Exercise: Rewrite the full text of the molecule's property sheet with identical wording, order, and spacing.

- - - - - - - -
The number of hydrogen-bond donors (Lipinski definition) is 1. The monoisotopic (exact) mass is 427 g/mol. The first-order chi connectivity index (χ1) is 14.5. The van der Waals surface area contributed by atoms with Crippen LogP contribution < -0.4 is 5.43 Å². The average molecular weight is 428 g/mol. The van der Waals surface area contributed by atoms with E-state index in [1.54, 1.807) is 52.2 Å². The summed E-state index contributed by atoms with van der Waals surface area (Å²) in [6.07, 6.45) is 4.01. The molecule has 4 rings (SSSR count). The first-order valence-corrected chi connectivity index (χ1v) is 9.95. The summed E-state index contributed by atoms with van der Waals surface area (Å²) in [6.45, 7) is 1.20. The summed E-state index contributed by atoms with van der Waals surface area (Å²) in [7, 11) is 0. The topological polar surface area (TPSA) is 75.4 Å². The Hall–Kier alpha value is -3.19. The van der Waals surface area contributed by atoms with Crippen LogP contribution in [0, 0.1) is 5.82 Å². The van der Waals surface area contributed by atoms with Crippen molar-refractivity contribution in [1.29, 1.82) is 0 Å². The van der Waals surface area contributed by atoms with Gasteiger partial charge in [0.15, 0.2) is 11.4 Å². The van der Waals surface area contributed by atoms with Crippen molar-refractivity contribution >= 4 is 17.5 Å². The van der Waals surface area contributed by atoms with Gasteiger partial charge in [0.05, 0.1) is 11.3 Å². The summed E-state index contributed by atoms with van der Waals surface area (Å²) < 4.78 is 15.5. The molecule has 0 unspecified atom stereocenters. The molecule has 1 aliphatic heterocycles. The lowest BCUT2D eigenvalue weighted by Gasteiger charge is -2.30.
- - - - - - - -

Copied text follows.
The number of hydrogen-bond donors (Lipinski definition) is 1. The monoisotopic (exact) mass is 427 g/mol. The first-order chi connectivity index (χ1) is 14.5. The van der Waals surface area contributed by atoms with Crippen LogP contribution < -0.4 is 5.43 Å². The average molecular weight is 428 g/mol. The van der Waals surface area contributed by atoms with E-state index in [1.54, 1.807) is 52.2 Å². The summed E-state index contributed by atoms with van der Waals surface area (Å²) in [6.07, 6.45) is 4.01. The molecule has 4 rings (SSSR count). The first-order valence-corrected chi connectivity index (χ1v) is 9.95. The summed E-state index contributed by atoms with van der Waals surface area (Å²) in [6.45, 7) is 1.20. The summed E-state index contributed by atoms with van der Waals surface area (Å²) in [7, 11) is 0. The topological polar surface area (TPSA) is 75.4 Å². The Hall–Kier alpha value is -3.19. The van der Waals surface area contributed by atoms with Crippen LogP contribution in [0, 0.1) is 5.82 Å². The van der Waals surface area contributed by atoms with Crippen molar-refractivity contribution in [1.29, 1.82) is 0 Å². The van der Waals surface area contributed by atoms with Gasteiger partial charge in [0.15, 0.2) is 11.4 Å². The van der Waals surface area contributed by atoms with Crippen molar-refractivity contribution >= 4 is 17.5 Å². The van der Waals surface area contributed by atoms with Gasteiger partial charge in [0.05, 0.1) is 11.3 Å². The summed E-state index contributed by atoms with van der Waals surface area (Å²) < 4.78 is 15.5. The molecule has 0 unspecified atom stereocenters. The molecule has 1 aliphatic heterocycles. The lowest BCUT2D eigenvalue weighted by Gasteiger charge is -2.30.